Assessment of family satisfaction after the death of a loved one in the intensive care unit (ICU) provides a way to determine whether quality end-of-life care was received by the patient and family. The purpose of this systematic review was to explore the factors associated with family satisfaction with end-of-life care in the ICU.Methods:
A systematic literature review was conducted using electronic databases CINAHL, MEDLINE, EMBASE, and PsychINFO. Databases were searched using a combination of search terms: “family satisfaction,” “end of life,” “intensive care unit,” and “family.” Results were limited to English-language reports of empirical studies published from January 2000 to January 2016. Studies describing adult family members’ satisfaction with end-of-life care of patients admitted or transferred to an ICU were included in the review.Results:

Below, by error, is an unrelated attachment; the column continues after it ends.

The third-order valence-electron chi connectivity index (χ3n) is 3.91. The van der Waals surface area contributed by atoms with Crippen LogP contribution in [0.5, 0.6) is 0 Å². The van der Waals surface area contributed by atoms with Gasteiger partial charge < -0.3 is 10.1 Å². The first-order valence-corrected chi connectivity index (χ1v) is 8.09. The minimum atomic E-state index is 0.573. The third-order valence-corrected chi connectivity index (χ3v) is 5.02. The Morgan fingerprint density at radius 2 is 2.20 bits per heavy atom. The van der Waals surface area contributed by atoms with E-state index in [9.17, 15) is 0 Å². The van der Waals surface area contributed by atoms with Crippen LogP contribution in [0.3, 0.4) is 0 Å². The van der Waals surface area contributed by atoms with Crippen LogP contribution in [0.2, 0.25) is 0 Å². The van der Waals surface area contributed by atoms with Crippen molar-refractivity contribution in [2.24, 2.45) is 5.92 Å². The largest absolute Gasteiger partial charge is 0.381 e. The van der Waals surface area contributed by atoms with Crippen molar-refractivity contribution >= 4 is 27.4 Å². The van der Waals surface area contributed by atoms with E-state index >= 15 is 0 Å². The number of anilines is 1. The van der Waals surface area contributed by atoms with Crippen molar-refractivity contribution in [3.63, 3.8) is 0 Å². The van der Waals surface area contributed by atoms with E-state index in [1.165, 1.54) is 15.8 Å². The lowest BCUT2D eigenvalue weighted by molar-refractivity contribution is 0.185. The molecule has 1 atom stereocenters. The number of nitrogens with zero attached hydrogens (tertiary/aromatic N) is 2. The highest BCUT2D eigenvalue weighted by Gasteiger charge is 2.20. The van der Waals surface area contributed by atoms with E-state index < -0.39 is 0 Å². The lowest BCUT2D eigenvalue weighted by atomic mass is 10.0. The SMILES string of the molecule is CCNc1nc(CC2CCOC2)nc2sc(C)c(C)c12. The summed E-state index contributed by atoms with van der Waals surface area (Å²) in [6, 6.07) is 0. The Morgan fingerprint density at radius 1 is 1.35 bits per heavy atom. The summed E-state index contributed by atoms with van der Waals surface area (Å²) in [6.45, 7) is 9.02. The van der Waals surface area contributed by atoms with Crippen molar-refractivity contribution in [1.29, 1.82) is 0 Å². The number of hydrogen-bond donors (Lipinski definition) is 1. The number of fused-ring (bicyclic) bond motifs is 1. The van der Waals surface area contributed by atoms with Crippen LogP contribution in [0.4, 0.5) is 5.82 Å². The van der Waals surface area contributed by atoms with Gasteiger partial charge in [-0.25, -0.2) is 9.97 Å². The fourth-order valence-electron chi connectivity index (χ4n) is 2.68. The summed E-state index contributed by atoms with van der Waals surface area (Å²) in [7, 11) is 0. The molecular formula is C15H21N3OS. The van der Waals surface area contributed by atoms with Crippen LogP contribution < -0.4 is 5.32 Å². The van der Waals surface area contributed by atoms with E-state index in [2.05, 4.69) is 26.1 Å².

The search yielded 466 articles. Review of the titles and abstracts resulted in 122 articles that underwent full review; 30 articles met study inclusion and were included in the final analysis. Major themes identified from the literature reviewed included communication, decision making, nursing care, ICU environment, and spiritual care.Conclusions:
Families can provide valuable insight and information on the quality of care provided in the ICU at end of life. Their perceptions of communication, decision making, nursing care, the ICU environment, and spiritual support strongly influence their satisfaction or dissatisfaction with end-of-life care in the ICU. Personalized and frequent communication; assistance in the decision-making process; compassionate nursing care; a warm, family-friendly environment; and spiritual support can help alleviate the sequelae and enhance family satisfaction with end-of-life care in the ICU.